But if it is stated in the book and I've just missed it, then feel free to correct me.

          As for being metaphysically dead; so are a lot of things in CofD without being ghosts. Vampires being the most obvious example.


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          • #35
            Originally posted by LostLight View Post
            In general, ghosts have two possible fates- moving on, or being eaten by the Underworld. Well, that, and getting drown in the Ocean of Fragments. Sure, they can find ways to get around it- they can sacrifice a measure of their self and become Geists. They can sacrifice their freedom and become Reapers. They can sacrifice their memories and become Absent. And they can hover constantly around their Anchors and demand to be remembered. Three of those options make them less and less human- not actually evolving, as much as forgetting who they are, just in order to survive. The last is, as Arc describes, becoming obsessive individuals who will do anything to escape the Great Bellow. Trading in memories is not a way for ghosts to "grow and evolve". It is a way to sacrifice who you are and everything you have just to get some extra time before the inevitable will happen and you will be eaten by the Underworld. Even the Dead Dominions, where ghosts can find solace as long as they follow the Old Laws, would eventually collapse into the Ocean. The Underworld is the last place a ghost would want to go to, and which would do anything they can in order to escape.
            Adding to this, there's one more thing that ghosts can do that's arguably even more insidious than becoming a Reaper:

            The Ferrymen are a self-perpetuating manifestation of the Underworld's hunger.

            Not every ghost dissolves entirely in the Ocean, the destruction of a Dominion provides a very definite means of playing the odds, and it's a prominent school of thought that the Ferrymen know who needs to go where to destroy a Dominion and actively pursue this end. (And this without getting into the fact that safe passage outright requires a cost in an environment where scarcity is the order of the day.)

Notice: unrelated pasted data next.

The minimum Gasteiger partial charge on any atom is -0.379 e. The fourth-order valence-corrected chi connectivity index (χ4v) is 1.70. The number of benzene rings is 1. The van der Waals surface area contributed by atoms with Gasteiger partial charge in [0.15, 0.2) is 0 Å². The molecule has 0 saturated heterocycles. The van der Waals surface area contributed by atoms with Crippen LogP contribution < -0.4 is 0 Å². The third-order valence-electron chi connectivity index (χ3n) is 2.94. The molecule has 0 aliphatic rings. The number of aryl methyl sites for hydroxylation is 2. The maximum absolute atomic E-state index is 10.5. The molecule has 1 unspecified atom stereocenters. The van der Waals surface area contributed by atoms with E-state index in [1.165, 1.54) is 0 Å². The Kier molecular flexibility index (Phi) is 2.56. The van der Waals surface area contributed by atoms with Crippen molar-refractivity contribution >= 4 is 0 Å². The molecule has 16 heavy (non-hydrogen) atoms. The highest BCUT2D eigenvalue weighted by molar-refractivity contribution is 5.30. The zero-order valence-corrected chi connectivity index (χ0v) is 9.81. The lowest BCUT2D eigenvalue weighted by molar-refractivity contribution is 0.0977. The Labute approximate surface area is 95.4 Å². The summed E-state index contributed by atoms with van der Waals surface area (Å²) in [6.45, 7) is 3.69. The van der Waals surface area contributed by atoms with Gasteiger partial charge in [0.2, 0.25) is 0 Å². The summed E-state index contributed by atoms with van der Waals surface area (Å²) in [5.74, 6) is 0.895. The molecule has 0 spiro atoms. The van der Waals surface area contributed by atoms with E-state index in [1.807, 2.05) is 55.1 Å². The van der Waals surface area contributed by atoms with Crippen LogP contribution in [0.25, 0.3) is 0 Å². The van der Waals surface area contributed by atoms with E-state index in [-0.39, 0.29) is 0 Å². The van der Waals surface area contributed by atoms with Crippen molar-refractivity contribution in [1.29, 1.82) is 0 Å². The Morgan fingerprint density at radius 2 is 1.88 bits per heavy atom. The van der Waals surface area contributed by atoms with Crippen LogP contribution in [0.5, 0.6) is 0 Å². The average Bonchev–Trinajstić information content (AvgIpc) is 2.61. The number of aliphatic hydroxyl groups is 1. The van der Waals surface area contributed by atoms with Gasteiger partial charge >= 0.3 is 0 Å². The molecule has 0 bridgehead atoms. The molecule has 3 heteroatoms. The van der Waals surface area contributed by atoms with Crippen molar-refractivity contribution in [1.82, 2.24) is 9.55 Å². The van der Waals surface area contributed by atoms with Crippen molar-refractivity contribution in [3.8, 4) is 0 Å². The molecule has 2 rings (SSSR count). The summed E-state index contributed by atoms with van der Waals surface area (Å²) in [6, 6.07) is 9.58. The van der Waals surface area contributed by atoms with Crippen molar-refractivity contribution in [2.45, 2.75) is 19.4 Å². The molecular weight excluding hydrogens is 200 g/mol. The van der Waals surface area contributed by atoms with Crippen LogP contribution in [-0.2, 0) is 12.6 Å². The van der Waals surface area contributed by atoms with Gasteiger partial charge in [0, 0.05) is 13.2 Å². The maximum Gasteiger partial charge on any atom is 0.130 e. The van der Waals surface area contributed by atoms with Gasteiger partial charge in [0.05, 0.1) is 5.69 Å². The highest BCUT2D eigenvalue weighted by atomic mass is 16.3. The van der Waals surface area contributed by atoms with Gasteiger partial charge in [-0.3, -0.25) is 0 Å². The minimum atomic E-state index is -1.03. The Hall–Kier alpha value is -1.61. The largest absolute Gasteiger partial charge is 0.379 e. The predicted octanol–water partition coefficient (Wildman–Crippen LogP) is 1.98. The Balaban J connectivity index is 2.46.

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            • #36
              Originally posted by Deinos View Post
              If you could change the text, I'm sure you'd put it somewhere that sin eaters are ghosts, since three times over you've(Was Something To Be Here?)

              "Read a development post" is not very "literally open in the fluff and mechanics."-
              If I wanted to change the text of Geist, I'd become the developer. I don't want to be a developer for any of the gamelines*. I'd rather play in other people's sandboxes.

              That asides, do you not see line break that imply different ideas(or in this case, different approaches that lead to the same conclusion), or is that a deliberate choice?

              Anyways, everyone has got you, so back to main-job-switching.

              *Okay, there's one I want to do that in. It's not Geist. I don't post enough in Geist for it to be Geist.


              Sean K.I.W./Kelly R.A. Steele, Freelance Writer(Feel free to call me Sean, Kelly, Arcane, or Arc)
              The world is not beautiful, therefore it is.-Keiichi Sigsawa, Kino's Journey
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              • #37
                Originally posted by Tessie View Post
                In fact, iirc, it's even said in GtSE that some Rank 1 ghosts completely unaware of their Anchor while they go along with their usual routine. I.e. the Anchor only anchors the ghost's existence to this world, but it has no emotional value for them.
                Nope! There's a substantial difference between "this thing has no emotional value for the ghost" and "this ghost keeps reliving the events of its death or its unresolved desires, unaware of its situation while still moving within the ranges available to it through its Anchors."

                Just because the only significance an Anchor might have to a ghost is tangential to the thing itself doesn't mean the ghost doesn't have Feeling Some Way About Something tied up in the mystical qualities that allow that particular thing to bind them to the land of the living.

                There's Rank 1 ghosts that only exist intermittently because they're anchored to dates and times, and them not consciously recognizing that they're dead doesn't change the fact that there's a thing about those parts of the clock and calendar that are core to their identity as ghosts. Generally speaking, if a ghost doesn't recognize they're dead and that's not just because they're new to the experience, it's because they're consumed with acting on the feelings that formed the Anchor to begin with.